Enceladus' Old Faithful

27 May 2007

Interview with

Dr Terry Hurford, NASA Planetary Geodynamics Laboratory

We begin our tour of the universe with a trip to Saturn, and one of its tiny moons, Enceladus. When the Cassini spacecraft flew past in 2005, researchers noticed some strange hot spots around Enceladus' South Pole. Scientists have now realised that these hot spots give rise to a gigantic geyser, which erupts regularly, a bit like Old Faithful here on Earth.Geyser

The geyser on Enceladus is on a completely different scale. When it erupts, it does so with enough force to send material out into space and some of this settles out to become part of one of Saturn's famous rings.

We spoke to NASA's Terry Hurford to find out more.

Chris - What powers this beast that you've seen on Enceladus?

Terry - There's some question about what the heat source is, as Enceladus is so small that it should have cooled off a long time ago. Something has kept this moon warm, and it's most likely tidal friction: Because of its orbit [around Saturn] it's constantly re-shaping itself, and this re-shaping leads to friction, which ultimately powers the geysers.

Chris - So how does that heating process work? Why should just orbiting a planet make this moon warm?

Terry - Well, if it were in a circular orbit, it probably wouldn't be warm, but it's in an orbit which is not completely circular. Because it's not circular, the distance to Saturn is constantly changing, as is the position of Saturn in its sky. This constantly causes the body to re-shape itself, and in the process of re-shaping itself it dissipates heat.

Chris - So it's a bit like rubbing your hands together, and getting some warmth between them?

Terry - Right.

Chris - So when that happens, how does it give rise to the phenomenal 500 mile high jet of water on the south pole of this moon?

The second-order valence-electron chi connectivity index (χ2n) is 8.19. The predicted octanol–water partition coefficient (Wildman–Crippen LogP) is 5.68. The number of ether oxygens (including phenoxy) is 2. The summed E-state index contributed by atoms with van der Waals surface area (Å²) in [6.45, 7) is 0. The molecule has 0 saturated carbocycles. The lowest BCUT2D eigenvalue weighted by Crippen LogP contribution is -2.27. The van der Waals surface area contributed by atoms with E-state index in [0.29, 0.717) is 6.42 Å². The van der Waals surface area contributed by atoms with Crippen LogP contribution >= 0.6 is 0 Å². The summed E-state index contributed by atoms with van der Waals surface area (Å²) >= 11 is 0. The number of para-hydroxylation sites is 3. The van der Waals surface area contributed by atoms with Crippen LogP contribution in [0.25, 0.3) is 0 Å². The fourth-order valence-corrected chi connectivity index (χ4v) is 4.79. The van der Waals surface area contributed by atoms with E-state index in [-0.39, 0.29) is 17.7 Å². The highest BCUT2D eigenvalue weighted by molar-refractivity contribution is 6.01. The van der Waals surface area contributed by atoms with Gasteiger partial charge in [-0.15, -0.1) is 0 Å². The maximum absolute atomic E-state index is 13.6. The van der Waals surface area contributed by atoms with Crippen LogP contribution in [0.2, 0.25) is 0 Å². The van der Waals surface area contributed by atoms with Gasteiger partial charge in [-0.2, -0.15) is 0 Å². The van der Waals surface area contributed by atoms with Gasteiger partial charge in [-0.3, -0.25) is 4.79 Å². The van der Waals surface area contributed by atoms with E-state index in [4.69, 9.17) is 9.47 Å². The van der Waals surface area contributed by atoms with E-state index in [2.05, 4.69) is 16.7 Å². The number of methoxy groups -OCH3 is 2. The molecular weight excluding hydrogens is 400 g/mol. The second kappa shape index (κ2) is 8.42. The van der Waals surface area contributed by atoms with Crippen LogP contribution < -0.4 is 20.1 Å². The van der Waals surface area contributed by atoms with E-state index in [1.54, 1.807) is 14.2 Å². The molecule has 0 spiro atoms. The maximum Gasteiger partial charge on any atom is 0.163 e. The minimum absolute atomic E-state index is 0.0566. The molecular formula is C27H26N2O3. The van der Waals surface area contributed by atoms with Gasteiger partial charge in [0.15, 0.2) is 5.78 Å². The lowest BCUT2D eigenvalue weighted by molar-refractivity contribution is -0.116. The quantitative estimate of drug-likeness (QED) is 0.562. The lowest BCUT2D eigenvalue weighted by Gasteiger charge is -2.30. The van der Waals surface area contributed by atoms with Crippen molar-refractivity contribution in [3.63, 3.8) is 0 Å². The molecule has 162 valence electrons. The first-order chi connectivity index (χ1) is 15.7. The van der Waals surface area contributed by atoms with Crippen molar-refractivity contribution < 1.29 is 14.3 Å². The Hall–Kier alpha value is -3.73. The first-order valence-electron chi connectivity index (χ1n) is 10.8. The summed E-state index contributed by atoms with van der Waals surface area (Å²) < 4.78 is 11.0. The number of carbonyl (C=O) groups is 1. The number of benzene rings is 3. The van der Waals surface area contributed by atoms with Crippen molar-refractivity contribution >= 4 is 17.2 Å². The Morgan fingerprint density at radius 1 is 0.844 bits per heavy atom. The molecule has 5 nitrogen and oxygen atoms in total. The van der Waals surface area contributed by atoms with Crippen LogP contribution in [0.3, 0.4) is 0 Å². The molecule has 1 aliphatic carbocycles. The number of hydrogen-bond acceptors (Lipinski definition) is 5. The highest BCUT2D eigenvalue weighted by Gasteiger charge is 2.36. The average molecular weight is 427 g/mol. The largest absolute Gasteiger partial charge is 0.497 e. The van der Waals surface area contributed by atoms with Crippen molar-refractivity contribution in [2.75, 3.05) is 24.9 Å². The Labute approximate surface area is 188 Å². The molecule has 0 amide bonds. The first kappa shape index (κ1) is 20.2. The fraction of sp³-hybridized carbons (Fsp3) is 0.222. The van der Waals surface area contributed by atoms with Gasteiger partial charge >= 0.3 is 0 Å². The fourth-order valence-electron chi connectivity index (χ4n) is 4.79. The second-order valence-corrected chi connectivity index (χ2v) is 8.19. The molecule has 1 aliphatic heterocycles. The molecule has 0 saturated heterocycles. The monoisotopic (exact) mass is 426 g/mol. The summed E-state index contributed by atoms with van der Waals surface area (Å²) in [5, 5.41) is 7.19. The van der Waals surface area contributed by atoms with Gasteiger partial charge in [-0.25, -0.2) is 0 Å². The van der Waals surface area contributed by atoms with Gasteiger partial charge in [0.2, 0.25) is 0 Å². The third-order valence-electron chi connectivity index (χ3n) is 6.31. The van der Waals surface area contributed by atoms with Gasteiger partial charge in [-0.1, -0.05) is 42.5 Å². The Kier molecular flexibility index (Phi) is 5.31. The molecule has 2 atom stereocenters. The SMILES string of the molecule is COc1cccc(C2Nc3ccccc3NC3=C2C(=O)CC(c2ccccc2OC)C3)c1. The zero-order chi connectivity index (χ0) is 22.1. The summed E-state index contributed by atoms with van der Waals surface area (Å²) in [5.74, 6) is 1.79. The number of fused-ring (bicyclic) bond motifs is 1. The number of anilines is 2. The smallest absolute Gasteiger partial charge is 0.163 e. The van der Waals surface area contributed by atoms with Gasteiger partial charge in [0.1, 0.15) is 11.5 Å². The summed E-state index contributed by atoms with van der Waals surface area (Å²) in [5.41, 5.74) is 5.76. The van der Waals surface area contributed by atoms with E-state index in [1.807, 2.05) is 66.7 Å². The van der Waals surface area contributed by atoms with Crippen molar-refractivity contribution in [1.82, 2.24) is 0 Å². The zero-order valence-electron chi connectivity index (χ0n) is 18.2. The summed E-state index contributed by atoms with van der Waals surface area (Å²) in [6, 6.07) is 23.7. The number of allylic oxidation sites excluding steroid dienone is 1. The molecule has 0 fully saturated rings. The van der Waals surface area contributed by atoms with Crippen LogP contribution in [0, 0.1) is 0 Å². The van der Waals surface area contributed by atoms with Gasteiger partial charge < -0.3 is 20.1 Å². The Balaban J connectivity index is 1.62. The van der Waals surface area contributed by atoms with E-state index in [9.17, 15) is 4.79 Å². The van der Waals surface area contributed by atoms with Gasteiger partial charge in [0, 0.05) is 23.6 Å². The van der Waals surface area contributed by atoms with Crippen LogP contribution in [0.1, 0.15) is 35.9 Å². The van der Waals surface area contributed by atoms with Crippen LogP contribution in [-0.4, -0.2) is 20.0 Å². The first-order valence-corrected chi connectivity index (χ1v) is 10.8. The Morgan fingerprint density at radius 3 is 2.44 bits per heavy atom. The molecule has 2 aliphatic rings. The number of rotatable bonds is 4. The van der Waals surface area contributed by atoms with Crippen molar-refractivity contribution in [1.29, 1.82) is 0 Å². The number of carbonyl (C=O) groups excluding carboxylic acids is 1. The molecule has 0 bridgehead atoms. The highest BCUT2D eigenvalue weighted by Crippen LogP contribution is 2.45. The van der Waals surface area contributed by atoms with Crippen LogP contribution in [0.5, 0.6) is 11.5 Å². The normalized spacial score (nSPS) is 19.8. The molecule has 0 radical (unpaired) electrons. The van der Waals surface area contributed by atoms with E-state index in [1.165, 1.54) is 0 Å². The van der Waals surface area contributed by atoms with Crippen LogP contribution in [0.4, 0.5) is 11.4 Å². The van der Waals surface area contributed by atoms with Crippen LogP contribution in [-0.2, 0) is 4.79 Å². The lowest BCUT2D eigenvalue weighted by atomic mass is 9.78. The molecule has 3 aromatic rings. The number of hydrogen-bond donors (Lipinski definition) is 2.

Terry - In the process of warming itself, it can create some liquid water around the south pole. When that liquid water is exposed to the vacuum of space it can then erupt at speeds that then allow it to escape the surface. Because the body [Enceladus] is so small, it doesn't take much velocity to get things off the body and into orbit around Saturn.

Chris - Why is it only the south pole that gives rise to this phenomenon, why aren't we seeing these things spurting out all over this moon? It must be getting tugged and squashed all over the place.

Terry - That's a good question too. In the process of heating the body some of the material becomes warmer and that material has a lower density so it causes the whole body to reorient itself so that the warmer area is located at one of the poles, either north or south. In this case, it just happened to go to the south pole.

Chris - You're now studying this using Cassini, what does this tell you about what the structure of that moon must be? There is, presumably, a big source of liquid water underneath somewhere, could there be life in there even?

Terry - The work that I've done is looking at stresses in the south pole, and specifically when the features in that open and close because of the tides. The tidal stresses pull open some of the fractures and when they pull open it then allows the liquid water to be exposed and this allows the eruptions to occur. In order for the stresses to be high enough to do this, I speculate that there's got to be a global ocean of water underneath an icy crust, similar to Europa, a moon of Jupiter.

Chris - So if you've got liquid water and it's warm enough to give rise to a geyser phenomenon, that suggests that you've got similar situations to those found here on Earth around hydrothermal vents, so you could see life there.

Terry - Right, that makes it a very interesting place to look for microbial life or some sort of simple life forms.

Chris - And how are you going to get to the bottom of that? Its obviously not convenient to take a 3 million mile trip to drop by Saturn and take samples. Is there a way to answer that question simply?

Terry - The fact that we have the geysers erupting means that the liquid water is somehow getting out to the surface and ultimately into space. So you may not have to actually land something on Enceladus to look and see what kinds of things are inside the water, since it's being transported to you. It's much more convenient on Enceladus to look for this than on Europa, as Europa has a very thick ice shell and it would be very hard to get to the liquid water underneath it. Enceladus may not be as thick, and the water is getting right up to the surface.

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